“ Genre: Sci-Fi & Fantasy / Author: Charles Beaumont / Audiobook published 2010-12-15 by Falcon Picture Group „
Printer's Devil is a 2009 radio adaption of a sixties Twilight Zone episode written by Charles Beaumont and features the voices of Stacey Keach and Bobby Slayton (no, never heard of him either). Printer's Devil was part of the one-off season of The Twilight Zone where the episodes were expanded from 30 minutes to an hour and although some of the 60 minute entries were guilty of outstaying their welcome and padding out their respective premises too much, Printer's Devil was not one of them and is generally regarded to be one of the best of the longer stories (not least for the memorable performance of series regular Burgess Meredith). The story begins with Douglas Winter - the editor of a struggling small town newspaper called the Danzburg Courier - at his wits end. The much richer and vastly more professional Danzburg Gazette has moved into town and practically bankrupted his newspaper. His few remaining staff have quit too, aware that they are part of a sinking ship. Winter drives his car out in the middle of nowhere and drunkenly contemplates throwing himself off a bridge until a stranger named Mr Smith stops him by telling him that the fall probably wouldn't do the job. Smith asks for a ride back into town and tells winter he will give him a loan to save the newspaper. Not only that, but he is also an expert linotypist and news reporter and persuades Winter to give him a job. Business is soon flourishing at the Courier, not least because Smith seems to always get the scoop on disasters, bank robberies and fires before they actually happen. Who is Mr Smith and where does he get his remarkable powers of precognition from?
Charles Beaumont contributed many memorable episodes to the Twilight Zone and Printer's Devil is probably one of his best. It perhaps wraps itself up at the end a little bit too neatly and it isn't perfect by any means (Winter is a bit slow to cotton onto the fact that Smith always had a front page headline about something ten minutes before it actually happens) but it is genuinely interesting and not without an air of menace. Slayton can't possibly fill the shoes of Burgess Meredith but he does a decent enough job. Meredith particularly enjoyed playing Smith because the role was a departure from his usual put upon little man and enabled him to be fiendish, clever and wicked for a change. Mr Smith seems too good to be true in the manner in which he talks Winter out of suicide and then saves the newspaper and he is. What is nice here is the way that Smith seems like an eccentric old man who is trying to do the paper a favour but gradually ends up taking more and more control, especially as he is the only person who can make head nor tail of the strange old fashioned printing presses he has set up, these machines spookily able to predict the future. Whatever Smith types as a headline seems to happen. What is his diabolical secret? It's fairly obvious but fun all the same.
The rattle of the printing presses and the headlines shouted from street corner vendors when some particular disaster has befallen the town add to the pleasant background ambience and you do feel like you in the Courier offices as Winter's small paper turns its fortunes around and becomes a hive of activity again. The two leads here are well served by Beaumont's dialogue in what becomes a battle of wits between them. The relationship between Winter and Smith gradually shifts over the course of the story until Smith seems to be holding all the cards. Has Winter left it too late by not realising just how dangerous this little old man is? The cost will be far greater than his newspaper if he doesn't come up with a solution. Perhaps the best scene here for the actors is one where Smith asks Winter to amuse him by agreeing to a new contract between them. Smith will promise to keep the paper flourishing and all Winter has to do is promise his eternal soul to him. Of course, it's all a bit of nonsense says Smith ('Imagine a grown man believing in the devil!') so why not humour him and sign the contract? It's a good moment as Smith goads Winter about being reluctant to sign the contract with hesitation over such ridiculous notions as souls and the Devil. The Twilight Zone had explored such themes many times before in a whimsical fashion but there is an underlying menace to Printer's Devil that always give the story a big boost.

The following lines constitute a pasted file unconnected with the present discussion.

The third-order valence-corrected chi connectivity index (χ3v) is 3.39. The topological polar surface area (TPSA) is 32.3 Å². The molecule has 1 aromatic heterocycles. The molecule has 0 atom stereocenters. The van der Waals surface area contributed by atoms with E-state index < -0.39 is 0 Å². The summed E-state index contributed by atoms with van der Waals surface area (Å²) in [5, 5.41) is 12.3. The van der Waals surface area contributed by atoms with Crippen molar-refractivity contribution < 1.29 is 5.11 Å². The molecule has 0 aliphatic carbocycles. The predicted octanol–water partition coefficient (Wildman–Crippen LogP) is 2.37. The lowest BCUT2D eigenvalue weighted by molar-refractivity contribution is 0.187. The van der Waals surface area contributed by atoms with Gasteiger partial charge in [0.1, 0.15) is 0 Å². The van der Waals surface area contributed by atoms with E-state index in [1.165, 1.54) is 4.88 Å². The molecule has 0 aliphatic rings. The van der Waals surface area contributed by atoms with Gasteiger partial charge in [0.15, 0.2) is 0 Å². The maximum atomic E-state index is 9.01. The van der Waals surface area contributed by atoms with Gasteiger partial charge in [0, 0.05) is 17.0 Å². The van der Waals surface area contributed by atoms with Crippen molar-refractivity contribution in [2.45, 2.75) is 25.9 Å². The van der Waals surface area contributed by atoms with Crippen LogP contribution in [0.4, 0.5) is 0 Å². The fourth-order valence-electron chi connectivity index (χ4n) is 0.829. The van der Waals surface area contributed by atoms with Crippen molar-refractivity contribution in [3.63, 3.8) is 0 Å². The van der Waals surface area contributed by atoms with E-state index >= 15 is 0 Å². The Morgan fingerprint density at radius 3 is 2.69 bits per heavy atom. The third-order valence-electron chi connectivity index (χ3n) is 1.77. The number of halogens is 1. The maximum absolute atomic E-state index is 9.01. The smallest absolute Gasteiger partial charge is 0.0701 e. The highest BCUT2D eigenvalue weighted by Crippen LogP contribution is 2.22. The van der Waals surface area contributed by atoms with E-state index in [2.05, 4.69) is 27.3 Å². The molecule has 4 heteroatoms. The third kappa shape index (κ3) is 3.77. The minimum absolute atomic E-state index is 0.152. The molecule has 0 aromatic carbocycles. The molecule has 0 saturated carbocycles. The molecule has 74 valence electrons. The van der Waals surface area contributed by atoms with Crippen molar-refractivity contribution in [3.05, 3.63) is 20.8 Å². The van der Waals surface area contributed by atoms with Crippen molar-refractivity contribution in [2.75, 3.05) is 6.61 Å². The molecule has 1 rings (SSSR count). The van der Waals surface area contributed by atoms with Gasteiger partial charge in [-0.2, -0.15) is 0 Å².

This audio version is 39 minutes long, rather shorter than the television but without missing anything relevant or crucial to the story. The discrepancy between the the running times of the radio and television versions is I suspect down to the fact the television episode featured three or four scenes of stock footage depicting fires and bank robberies each time one of Smith's eye catching headlines came true. While the medium here affords the producers less scope they do manage to convey a pleasantly anachronistic and authentic air of a small town paper with a rather vague sense of time and place (although I suppose the place is really the Twilight Zone!). Generally though, Printer's Devil works relatively well as a radio drama because the essential core of the story is the relationship between Winter and Smith and their dialogue together. There are not a surfeit of visual cues and revelations here that we miss. This is not a completely straight adaption of the television episode but I didn't notice anything too salient to be absent and felt that it did as good a job as it could to capture the spirit of the original without making it completely identical down to the last tiny detail.
Printer's Devil is another solid addition to this radio series and a good solid 7/10 adaption. You can purchase this as part of one of several bumper Twilight Zone audio cd collections or (at the time of typing) download it individually for £1.19